Port of Miami Album

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Port of Miami greatest album is the debut album by Miami rapper Rick Ross. The name of the album is a reference to Miami being a major arrival destination for cocaine shipments to America. Throughout the album, Ross makes frequent references to his alleged former life as a big time cocaine dealer. The album was released on August 8, 2006. The first single from the album is “Hustlin”, which has received a fair amount of airplay. There is also an official remix to the song, which features Jay-Z and Young Jeezy. The second single was “Cross That Line”, which featured Akon, although it was a radio only single with no music video. The third single from the album is the song “Push It”, which is produced by J. R. Rotem. This track samples the song “Push It to the Limit” from the classic movie Scarface.


Hustlin’ is the first single off Miami rapper Rick Ross’s debut album Port of Miami. There is a remix of this song that features Jay-Z and Young Jeezy. The song also appears remixed on DJ Drama & Lil Wayne’s mixtape Dedication 2. An unofficial leaked remix was made featuring Lil Wayne, Z-Ro, Jay-Z, T.I., Busta Rhymes, Remy Ma, Young Jeezy & Lil Flip.
In the lyrics of the song, Rick Ross refers to the cocaine traffic network the real Rick Ross Hip-Hop had built up, stating that he is “into distribution” like “Atlantic” and ships coc across the “Atlantic Ocean”. The song also contains references to Manuel Noriega, former Panamanian Militant General, Pablo Escobar, Colombian narcotics trafficker, and Kenneth “Black” Williams, Miami-area drug runner. To emphasize that he is talking about Noriega the dictator and not Noreaga, the Queens-based rapper, Ross adds “the REAL Noriega”, who he claims owes him “a hundred favors.”
In the video, Rick Ross music wears a shirt with the words Boobie Boys in homage to a drug gang. Pitbull, Trick Daddy, Cool and Dre, Smitty, DJ Drama, DJ Khaled, Field Mob, The Runners, and Trina are seen in the music video.

Three Days Grace – One-X

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One-X (2006-present)

On March 30 2006, the band released their first single off of their album One-X entitled “Animal I Have Become,” which managed to reach number one on both the US Modern Rock and US Mainstream Rock. One-X was released on June 13, 2006, and landed at #5 on the Billboard 200. In the record’s first week, it sold over 78,000 copies.
Three Days Grace artist
The album’s second single “Pain” was also released topping the Billboard Mainstream Rock Charts in December of 2006 and the Modern Rock Tracks Chart in February of 2007. “Never Too Late” was released as the third single off of One-X in April of 2007. “Never Too Late” marks their third consecutive #1 single from One-X in the Active Rock charts and their 5th overall consecutive #1 song in their career. As of August 2007, the album has been certified platinum by the RIAA for sales of over one million copies. Fourth single, Riot, released on Canadian radio in December 2007, has failed to be as successful as the previous singles of One-X. It entered the Canadian Hot 100 at position 97. As of January 26th 2008, the peak position so far is 65 on the Canadian Hot 100.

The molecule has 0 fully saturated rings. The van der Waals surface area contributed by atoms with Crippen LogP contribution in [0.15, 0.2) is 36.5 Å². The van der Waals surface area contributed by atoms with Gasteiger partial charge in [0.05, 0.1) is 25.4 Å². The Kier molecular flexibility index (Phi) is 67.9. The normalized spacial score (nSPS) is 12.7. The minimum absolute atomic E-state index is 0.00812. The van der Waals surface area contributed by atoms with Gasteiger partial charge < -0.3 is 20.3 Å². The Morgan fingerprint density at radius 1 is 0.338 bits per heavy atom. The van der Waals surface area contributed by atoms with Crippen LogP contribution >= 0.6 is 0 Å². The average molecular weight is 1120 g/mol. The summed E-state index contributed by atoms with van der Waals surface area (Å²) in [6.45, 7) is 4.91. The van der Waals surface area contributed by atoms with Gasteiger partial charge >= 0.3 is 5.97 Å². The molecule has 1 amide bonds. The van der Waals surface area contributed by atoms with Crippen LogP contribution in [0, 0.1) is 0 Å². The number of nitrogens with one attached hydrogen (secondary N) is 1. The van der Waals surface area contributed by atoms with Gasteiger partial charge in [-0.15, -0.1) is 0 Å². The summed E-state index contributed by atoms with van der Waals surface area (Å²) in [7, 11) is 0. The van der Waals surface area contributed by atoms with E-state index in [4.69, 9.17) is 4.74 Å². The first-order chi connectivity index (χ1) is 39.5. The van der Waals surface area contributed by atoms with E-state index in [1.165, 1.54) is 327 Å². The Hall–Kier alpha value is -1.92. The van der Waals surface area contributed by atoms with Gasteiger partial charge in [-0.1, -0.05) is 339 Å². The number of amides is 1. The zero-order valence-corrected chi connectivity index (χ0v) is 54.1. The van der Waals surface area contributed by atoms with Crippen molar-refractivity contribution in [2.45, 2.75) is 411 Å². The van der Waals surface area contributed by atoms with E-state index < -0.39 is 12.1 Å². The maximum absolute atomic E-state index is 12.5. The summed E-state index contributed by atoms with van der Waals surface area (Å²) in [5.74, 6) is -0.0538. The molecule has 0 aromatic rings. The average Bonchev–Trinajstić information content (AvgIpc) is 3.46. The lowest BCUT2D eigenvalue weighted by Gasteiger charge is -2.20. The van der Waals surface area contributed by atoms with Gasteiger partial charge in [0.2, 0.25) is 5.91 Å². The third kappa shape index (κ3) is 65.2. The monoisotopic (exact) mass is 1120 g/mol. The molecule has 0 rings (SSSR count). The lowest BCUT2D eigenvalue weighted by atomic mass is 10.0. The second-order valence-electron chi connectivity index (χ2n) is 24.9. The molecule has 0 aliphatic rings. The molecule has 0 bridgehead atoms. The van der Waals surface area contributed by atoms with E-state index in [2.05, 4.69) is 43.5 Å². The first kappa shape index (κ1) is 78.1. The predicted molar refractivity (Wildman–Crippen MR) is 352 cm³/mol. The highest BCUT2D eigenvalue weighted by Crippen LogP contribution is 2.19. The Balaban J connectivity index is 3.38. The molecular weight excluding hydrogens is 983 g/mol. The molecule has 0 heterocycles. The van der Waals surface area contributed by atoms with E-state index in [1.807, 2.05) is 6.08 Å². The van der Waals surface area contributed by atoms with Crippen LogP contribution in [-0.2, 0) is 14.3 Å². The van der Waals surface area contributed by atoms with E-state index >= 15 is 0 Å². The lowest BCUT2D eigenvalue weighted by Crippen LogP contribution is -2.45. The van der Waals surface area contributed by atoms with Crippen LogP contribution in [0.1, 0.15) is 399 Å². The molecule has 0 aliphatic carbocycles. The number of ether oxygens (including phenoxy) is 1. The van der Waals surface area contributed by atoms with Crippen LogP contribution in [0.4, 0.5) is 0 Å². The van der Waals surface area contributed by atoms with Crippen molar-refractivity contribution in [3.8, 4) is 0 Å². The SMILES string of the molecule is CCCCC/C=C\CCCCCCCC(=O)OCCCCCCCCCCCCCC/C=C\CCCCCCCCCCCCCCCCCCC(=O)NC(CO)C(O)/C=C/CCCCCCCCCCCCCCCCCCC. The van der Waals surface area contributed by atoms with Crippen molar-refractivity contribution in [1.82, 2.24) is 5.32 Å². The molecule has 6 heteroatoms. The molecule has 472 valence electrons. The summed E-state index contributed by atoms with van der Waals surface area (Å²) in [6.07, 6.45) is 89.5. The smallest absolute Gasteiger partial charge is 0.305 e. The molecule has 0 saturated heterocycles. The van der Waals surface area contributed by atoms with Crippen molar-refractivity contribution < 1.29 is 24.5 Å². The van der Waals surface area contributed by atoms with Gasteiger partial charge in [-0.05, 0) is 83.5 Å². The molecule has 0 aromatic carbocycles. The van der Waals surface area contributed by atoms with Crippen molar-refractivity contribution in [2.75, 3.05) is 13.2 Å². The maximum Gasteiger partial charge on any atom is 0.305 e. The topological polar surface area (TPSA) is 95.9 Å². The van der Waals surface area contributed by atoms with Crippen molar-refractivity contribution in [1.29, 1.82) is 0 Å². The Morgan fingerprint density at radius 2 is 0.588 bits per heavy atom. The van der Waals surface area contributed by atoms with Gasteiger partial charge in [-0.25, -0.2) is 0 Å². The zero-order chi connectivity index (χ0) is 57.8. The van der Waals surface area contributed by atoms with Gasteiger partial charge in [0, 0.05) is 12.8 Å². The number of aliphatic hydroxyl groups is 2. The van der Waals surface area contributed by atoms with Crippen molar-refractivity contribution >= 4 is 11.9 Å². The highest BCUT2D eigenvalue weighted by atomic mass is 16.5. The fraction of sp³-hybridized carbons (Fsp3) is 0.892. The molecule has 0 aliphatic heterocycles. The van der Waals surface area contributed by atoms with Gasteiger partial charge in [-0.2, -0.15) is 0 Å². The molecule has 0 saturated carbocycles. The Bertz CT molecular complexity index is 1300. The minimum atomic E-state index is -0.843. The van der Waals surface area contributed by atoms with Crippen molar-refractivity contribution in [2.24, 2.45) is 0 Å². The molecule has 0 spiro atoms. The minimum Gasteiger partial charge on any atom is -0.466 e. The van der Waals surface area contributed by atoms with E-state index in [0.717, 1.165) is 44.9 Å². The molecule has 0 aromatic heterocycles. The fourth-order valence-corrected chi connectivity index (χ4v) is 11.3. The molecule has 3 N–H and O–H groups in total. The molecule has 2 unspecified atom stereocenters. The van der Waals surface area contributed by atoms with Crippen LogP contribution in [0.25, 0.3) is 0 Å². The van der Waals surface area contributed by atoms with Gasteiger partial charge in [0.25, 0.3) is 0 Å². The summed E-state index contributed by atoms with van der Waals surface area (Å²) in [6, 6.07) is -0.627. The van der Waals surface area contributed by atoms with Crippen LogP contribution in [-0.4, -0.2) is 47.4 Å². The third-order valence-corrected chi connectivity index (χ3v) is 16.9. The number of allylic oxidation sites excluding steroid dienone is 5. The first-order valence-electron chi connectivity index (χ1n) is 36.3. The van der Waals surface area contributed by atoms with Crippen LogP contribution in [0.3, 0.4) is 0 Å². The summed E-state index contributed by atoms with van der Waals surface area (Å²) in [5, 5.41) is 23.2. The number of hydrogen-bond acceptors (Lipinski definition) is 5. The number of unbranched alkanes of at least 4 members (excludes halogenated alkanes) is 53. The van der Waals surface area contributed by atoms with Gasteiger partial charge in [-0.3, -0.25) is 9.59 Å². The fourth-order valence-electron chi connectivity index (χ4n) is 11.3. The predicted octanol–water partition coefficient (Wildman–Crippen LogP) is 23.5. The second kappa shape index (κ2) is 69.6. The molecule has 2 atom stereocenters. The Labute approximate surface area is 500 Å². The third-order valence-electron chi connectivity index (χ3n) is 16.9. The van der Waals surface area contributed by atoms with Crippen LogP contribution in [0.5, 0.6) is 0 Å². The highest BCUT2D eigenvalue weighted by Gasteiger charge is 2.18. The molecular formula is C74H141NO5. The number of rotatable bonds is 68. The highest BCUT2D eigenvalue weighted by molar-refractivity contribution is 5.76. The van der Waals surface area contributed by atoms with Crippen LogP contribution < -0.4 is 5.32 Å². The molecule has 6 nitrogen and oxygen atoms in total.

On November 29, 2006 Adam including fellow bandmembers Brad, Neil and Barry returned to CAMH (Centre for Addiction and Mental Health) in Toronto to play an intimate set of songs for about 250 high school students and patients. Between songs, Adam answered questions from the audience concerning his addiction. “At any point I could’ve overdosed,” he told the crowd. “For quite a few years I was seeing things, I was looking through a blurred set of eyes. I was a zombie.” As “payment to a system that kept me alive,” the band set up the Three Days To Change tour, where they perform at treatment centers, shelters, detention centers and group homes across North America.

Van Morrison – Magic Time Album

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Magic Time is an album by Northern Irish singer-songwriter Van Morrison, released on May 17, 2005. It debuted at #25 on the US Billboard charts and #3 on UK charts—his best ever showing on a studio album. His compilation album Still on Top – The Greatest Hits debuted at #2 on Uk charts in 2007. By the end of 2005, Magic Time had sold 252,000 copies in the United States, according to Nielsen SoundScan. Rolling Stone Magazine listed it as #17 on their list of The Top 50 Records of 2005.

Songs (album Magic Time)

The title song is about a nostalgic searching of the past in order to capture a magic moment almost lost in memory. “The Lion This Time” is a continuation over thirty years later of “Listen to the Lion” that first appeared on his album Saint Dominic’s Preview with a dynamic live performance on It’s Too Late to Stop Now. There is a nursery rhyme quality to it as with its predecessor and a delicate use of a classical string arrangement. “Gypsy In My Soul” is also reminiscent of a song of this period, “Gypsy” again from Saint Dominic’s Preview. “” and “Stranded” have similar themes of being lost in an alien world with only oneself to rely on. “Celtic New Year” is reminiscent of Irish Heartbeat, an album with The Chieftains. “Carry On Regardless” is a singing list of “Carry On Films” that \Van Morrison singer seemed to have a special fondness for.